Having recently watched the London Marathon (from my sofa) I was truly inspired by, not only the running but all the fundraising efforts. Last year, the event raised a record-breaking £63.7 million for charity, setting a new world record for a single day charity fundraising event for the 12th successive year*. Closer to home, this weekend we also saw George & the Giant Pledge, a local charity close to our hearts, hit their £1m target in just over 2 years!
As a business grows and profits rise, giving to charity naturally becomes part of the plan. As an act from the heart, it can often be difficult to associate giving with a strategy for business development. Planned correctly and carefully integrated into the overall strategic marketing plan, the way you communicate your charitable giving can further develop your business growth and strengthen your brand reputation.
Consumers support businesses that support charities
There are many reasons we support charity; feel good factor, our way to show support for others going through difficult times, religious beliefs, but how does this translate to business? Studies show that most consumers think businesses should support charities. In fact, research has identified that 88% of consumers said they were more likely to buy from a company that supports and engages in activities to improve society**
A fully integrated charity ‘giving’ programme, that you believe in and helps your community, is good for business. Not only from a consumer perspective, but also in terms of attracting employees to work for your company. A programme that allows employees’ input and offers them time to undertake volunteering can also boost staff morale. A 2016 Deloitte study on volunteering showed that Millennials were "twice as likely to rate their corporate culture as very positive" if their company participated in workplace volunteer activities.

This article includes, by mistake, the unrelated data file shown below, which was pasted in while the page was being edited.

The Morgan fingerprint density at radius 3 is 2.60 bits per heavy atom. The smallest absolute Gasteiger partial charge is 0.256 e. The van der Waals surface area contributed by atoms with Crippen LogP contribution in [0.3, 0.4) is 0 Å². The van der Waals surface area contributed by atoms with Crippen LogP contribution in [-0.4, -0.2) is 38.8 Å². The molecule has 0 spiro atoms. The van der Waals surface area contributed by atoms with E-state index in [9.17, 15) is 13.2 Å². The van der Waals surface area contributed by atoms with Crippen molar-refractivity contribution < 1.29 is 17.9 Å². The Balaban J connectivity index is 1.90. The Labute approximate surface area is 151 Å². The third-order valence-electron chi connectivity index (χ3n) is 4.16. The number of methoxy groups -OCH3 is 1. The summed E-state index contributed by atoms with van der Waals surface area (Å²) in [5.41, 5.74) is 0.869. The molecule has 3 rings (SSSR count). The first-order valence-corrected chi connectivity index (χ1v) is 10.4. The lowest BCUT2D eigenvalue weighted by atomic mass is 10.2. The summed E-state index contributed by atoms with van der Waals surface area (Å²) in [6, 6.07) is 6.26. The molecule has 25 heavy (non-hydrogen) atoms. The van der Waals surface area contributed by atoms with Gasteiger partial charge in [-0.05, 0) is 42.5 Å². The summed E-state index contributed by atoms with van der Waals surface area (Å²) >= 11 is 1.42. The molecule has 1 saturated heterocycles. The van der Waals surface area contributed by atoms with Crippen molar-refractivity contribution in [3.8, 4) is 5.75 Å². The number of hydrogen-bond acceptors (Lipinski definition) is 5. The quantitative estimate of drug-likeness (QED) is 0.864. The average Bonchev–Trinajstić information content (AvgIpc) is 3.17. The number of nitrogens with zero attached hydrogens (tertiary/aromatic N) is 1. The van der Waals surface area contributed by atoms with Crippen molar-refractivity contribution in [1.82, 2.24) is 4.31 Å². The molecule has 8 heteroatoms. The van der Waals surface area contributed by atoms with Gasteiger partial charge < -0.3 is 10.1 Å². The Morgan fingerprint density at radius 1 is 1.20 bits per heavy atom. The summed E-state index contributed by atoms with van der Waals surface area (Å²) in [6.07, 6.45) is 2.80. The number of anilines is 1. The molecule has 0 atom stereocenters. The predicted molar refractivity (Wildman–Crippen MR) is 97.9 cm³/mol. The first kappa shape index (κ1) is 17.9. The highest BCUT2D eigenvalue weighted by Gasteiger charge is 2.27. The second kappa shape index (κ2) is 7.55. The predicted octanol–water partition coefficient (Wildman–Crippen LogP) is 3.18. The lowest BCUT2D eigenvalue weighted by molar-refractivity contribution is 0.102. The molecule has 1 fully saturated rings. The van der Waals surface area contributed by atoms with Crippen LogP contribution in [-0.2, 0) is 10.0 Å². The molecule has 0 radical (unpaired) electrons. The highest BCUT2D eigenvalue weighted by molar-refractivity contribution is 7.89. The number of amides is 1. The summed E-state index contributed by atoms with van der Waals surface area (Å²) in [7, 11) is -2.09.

Volunteering can also provide a great opportunity for team building activities, bringing your team closer together. It’s likely that your employees will invest more time in your company as you care for the community and charitable causes, which in turn increases their loyalty to the business.
Supporting your community
Charity donations help better your community. Whether it’s a small, local charity or a local branch of a larger national charity that you are supporting, it’s good to take an interest and do some good in your community. Corporate or matched donations are also likely to make a huge difference, especially to smaller charities, not to mention the good will your company will receive if you and your employees are giving time too. Sponsoring a local event would also allow your name to become known within the community and demonstrate to your staff and clients that you care about your business and their community.
From a Marketeer’s perspective, having a charity programme not only enhances your brand image but could be used a differentiator from your competitors, particularly if you have a price-driven product or offering. When faced with a choice between two companies that offer products and services for the same price, 82% said their decision would be affected by whether a company engaged with charities and its local community***.
When your business makes a charity donation, you can claim tax relief by deducting the value of your donations from your total business profits before you pay tax, therefore making them more cost effective for you. If you are a Ltd company you can offset money, equipment, shares and events sponsorship against Corporation tax, when donating to charity.
For Sole traders & Partnerships, donations to charities or local amateur sports clubs are also tax free. The tax goes to you or the charity depending on how you donate. You should speak to your accountant or financial adviser for more information advice.
Have a strategy
If you decide you want to give something back and are considering supporting a charity for your business, we would recommend ensuring you choose one that aligns with your business. For example, if your business is in the fitness sector, then consider a ‘Sportsaid’ type charity.
If you are a smaller business or don’t have time to develop a charity strategy, then why not consider a donation every time you reach a business target? There are non-profit organisations such as Buy1Give1, that support different charitable projects around the world. When your customers buy from you, you can allocate a donation, allowing you to embed giving into your business.
Lastly, your charity strategy must be authentic. You should have an affiliation and a genuine interest in the work and a desire to help them succeed. Using a charity purely for promotional purposes will soon be identified and could easily backfire on your brand reputation.
Donating to charities not only can have a positive impact on those you support, it can also help change your business and work culture. Look for something that you believe in and ways you can give back to your local community. Giving delivers the feel-good factor to you and your employees, and you don’t have to run 26.2 miles to achieve it!
**Better Business Journey, UK Small Business Consortium